3 Mar 2008
12 Tools for Transition. No.2: The Web of Resilience.
At the beginning of any course I teach, and also at events where I need one practical exercise to communicate the Transition concept, I use the following exercise, an adaptation of one I have used for years at the beginning of permaculture courses. I have done this with very diverse groups of people and I have never had it not work; it is always very powerful.
Divide students into groups of no less than 5 (minimum of 6, ideal around 12). If you have any more than that divide them into smaller groups. Get them to stand in as tight a circle as they can, so their shoulders are touching.
One large ball of string and one sticker per person in each group (these are large parcel labels that you buy on a roll), with the names of different elements of a native woodland written as visibly as possible on these in advance. Here in
the UK, my list consists of Oak Tree, Soil, Hedgerow, Badger, Worm, Dormouse, Rainfall, Owl, Leaf Litter, Fox, Robin, Wetland, Hazel, Beetle, Fungi, Blackberries, and so on. You can adapt it for the species more appropriate to your
The setting for this exercise is a native woodland ideally do this exercise outdoors, in a woodland, under a large oak tree, but this is not always possible, especially in an evening class – in this case ask people to imagine themselves in a wood).
The stickers are handed round, everyone sticks theirs to the top of their chest. The ball of string is then passed across and around the circle, the only rule being that as you pass the string to someone you must make clear what your relationship is to them.
As the string is passed around you can chip in any extra information you have on woodland ecology that is relevant about relationships between the different elements. After a while you end up with a complex web of string between everybody. When it is finished, get everyone to pull the web tight, and then to put their hands on top of it and see how strong it is. At this stage people feel quite proud of this web they have created, and are rather pleased with themselves.
Once you have the web created you can make the following observations:
“In nature, this web of relationships is inherent in all ecosystems, and it is the diversity of relationships that makes these ecosystems work. These webs are very complex and resilient, but they are also very fragile. We intervene in them at our peril, as we can never really know what effects we are having, as we have insufficient understanding of them. While we have just done this exercise about a woodland, we could just as easily do it about a town, with the butcher, the church, the schools, the farmers and so on. Before cheap oil our communities and our economies depended on these networks of relationships and connections.
Cheap oil gave us the dubious ‘luxury’ of thinking we could live without them. People now often live with no idea who lives next-door to them. What life beyond the peak will need, and what permaculture is about, is rebuilding these connections. Permaculture is about re-weaving this complex web of beneficial relationships. This game is a useful tool for seeing and giving form to what we have thrown away and what cheap oil does for us.”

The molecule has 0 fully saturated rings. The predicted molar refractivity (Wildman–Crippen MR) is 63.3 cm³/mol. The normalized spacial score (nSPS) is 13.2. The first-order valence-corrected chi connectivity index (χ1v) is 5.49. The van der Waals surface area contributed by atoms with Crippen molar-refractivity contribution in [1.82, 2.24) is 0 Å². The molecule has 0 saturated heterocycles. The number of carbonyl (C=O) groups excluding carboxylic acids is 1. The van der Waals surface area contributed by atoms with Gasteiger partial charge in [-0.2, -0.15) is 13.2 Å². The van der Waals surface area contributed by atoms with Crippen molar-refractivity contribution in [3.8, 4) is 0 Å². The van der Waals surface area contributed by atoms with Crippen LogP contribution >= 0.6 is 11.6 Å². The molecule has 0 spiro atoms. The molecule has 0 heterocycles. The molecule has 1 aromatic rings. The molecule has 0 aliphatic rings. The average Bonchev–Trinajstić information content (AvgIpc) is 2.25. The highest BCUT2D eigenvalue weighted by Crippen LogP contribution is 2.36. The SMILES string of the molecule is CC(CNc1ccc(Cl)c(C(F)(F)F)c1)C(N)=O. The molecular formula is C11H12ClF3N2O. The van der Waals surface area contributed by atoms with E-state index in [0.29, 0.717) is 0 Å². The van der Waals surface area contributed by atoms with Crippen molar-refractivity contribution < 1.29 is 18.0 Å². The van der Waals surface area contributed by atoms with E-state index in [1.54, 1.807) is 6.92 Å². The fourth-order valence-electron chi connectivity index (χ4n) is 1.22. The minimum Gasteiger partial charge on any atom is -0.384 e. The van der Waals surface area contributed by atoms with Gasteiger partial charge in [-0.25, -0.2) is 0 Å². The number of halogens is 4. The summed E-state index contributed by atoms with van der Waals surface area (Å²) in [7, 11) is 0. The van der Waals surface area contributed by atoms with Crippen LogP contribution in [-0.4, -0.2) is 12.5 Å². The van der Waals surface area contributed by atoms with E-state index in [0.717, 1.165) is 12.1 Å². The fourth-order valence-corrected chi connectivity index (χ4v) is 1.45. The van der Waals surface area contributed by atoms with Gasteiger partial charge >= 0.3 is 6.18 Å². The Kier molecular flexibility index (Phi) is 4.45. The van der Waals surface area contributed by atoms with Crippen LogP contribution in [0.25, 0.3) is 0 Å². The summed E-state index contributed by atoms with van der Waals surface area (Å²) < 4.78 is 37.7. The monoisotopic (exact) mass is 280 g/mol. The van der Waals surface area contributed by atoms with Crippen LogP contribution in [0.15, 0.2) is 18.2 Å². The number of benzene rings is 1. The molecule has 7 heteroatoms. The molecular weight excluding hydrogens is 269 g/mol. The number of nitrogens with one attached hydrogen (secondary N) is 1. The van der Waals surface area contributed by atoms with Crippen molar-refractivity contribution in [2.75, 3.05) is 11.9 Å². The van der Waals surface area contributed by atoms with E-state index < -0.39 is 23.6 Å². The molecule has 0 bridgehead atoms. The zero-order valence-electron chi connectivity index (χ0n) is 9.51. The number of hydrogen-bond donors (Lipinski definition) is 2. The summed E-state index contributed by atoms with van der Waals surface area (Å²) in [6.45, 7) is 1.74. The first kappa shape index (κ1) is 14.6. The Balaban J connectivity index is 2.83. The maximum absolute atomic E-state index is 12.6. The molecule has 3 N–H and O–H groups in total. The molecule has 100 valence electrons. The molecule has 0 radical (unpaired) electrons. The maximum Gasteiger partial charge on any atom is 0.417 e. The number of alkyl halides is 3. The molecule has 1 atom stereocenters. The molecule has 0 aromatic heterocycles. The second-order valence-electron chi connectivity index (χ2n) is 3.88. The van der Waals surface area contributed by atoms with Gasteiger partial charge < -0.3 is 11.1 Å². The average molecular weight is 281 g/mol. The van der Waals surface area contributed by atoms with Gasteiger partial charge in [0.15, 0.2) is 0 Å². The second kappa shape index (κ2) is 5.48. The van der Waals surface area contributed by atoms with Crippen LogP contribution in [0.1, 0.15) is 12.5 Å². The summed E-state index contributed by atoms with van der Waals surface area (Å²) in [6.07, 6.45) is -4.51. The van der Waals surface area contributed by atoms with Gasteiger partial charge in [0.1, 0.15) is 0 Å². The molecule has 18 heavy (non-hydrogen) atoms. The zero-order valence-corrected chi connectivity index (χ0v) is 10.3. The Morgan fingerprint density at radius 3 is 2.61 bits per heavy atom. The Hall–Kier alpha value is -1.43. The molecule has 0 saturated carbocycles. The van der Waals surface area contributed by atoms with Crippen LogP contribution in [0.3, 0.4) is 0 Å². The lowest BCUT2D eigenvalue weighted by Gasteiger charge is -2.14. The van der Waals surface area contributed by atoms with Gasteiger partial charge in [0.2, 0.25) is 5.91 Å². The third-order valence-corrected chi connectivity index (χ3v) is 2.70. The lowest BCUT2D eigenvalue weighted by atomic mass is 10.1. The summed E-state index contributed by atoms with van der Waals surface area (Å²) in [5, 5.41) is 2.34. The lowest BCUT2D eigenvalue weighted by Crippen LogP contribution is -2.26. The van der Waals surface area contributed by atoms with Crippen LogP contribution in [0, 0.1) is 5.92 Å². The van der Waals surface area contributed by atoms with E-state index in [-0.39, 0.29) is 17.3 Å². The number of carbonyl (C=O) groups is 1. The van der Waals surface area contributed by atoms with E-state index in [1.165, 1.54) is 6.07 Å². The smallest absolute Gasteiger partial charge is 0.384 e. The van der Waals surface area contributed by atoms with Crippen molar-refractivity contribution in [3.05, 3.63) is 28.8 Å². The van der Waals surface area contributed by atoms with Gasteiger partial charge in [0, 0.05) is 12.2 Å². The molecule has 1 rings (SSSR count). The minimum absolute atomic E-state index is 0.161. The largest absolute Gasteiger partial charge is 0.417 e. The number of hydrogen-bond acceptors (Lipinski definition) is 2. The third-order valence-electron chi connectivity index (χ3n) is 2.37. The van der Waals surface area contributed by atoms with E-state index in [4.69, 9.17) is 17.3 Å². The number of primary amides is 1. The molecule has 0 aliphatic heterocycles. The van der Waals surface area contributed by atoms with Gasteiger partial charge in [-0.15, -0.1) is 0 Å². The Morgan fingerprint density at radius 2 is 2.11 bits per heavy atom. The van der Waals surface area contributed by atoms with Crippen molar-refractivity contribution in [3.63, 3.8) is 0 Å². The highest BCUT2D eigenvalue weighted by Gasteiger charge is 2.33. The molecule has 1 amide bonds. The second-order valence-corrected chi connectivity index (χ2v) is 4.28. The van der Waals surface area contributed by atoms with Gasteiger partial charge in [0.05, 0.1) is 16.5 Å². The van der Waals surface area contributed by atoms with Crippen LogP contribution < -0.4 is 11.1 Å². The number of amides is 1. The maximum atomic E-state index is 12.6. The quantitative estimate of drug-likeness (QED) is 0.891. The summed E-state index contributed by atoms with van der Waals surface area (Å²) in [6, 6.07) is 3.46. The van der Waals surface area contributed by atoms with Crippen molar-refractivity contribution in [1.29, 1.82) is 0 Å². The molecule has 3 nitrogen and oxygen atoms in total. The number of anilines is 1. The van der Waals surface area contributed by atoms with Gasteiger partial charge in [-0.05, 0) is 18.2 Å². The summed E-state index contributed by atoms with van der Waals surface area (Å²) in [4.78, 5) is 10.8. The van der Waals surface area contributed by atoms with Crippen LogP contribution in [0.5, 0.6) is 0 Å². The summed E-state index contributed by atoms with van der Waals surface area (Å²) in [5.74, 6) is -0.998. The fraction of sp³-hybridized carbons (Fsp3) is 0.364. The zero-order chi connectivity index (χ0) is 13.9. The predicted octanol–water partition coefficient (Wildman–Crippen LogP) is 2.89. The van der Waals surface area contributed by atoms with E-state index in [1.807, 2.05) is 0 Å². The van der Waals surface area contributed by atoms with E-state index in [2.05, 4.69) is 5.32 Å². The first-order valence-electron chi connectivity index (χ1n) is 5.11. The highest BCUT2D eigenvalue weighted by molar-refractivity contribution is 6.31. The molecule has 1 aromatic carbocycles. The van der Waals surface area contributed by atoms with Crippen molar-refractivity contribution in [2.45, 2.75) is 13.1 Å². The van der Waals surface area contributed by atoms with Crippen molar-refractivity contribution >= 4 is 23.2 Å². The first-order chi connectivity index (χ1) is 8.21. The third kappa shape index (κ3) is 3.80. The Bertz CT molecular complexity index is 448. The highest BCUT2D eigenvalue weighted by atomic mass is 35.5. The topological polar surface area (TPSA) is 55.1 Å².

I then walk around the circle and ask them to note how some people are holding more strings than others.
“These are the key elements of the ecosystem. When we make interventions in this system we do so at our peril. We could be a farmer who decides to clear the oak trees and drain the wetland. We could be the planners in a town with a strong local economy who decide to permit a large out-of-town supermarket. Either way we often don’t see the results of this intervention immediately.
“What happens when we clear the oaks (the person who is the oaks lets go of their strings)? We can see that it doesn’t make much obvious difference. So then we drain the wetland (wetland person lets theirs go). Again, it looks a bit worse but not much.”
Then, using a plausible narrative (“so then the farmer did this, and then that . . .”), get people to let go of their strings one after the other; at a certain point it all collapses. The point to make is that you have no idea of knowing when that happens.
You build the out-of-town supermarket and three years later the high street is deserted. In essence, human beings before cheap oil used good design, and networks of relationships to make things happen. Since cheap oil we have lost all that. We will need to rebuild it.”
For added dramatic effect, you can brandish a pair of scissors and cut the strings! As a way of teaching people about permaculture principles and about how cheap oil has transformed our society, this can be a very powerful exercise.
(Taken from The Transition Handbook: from oil dependence to local resilience, available here).
3 Mar 2:58pm
How small can one go with a local group?
3 Mar 3:01pm
Suggestions for a small village &o+ houses, within two miles of large city. Very poor bus service connecting
4 Mar 8:56am
Rob, 2nd paragraph looks like it has a typo, I think you mean groups of no LESS than five?
But again, great.
4 Mar 9:15am
Ah, well spotted Lucy, well done. There’s always a few that get through unspotted! Thanks. Ted, good questions. You will find some of the answers about sizes of groups and so on in the Transition Primer,which you will findhere.
As regards suggestions, you will need to decide what is the scale over which you can have an influence. Is it being part of the city, is it the village itself, or a collection of villages around you? Then start the 12 Steps process set out in the Primer and in the Transition Handbook and the ideas of what to do will emerge from the community itself. All the best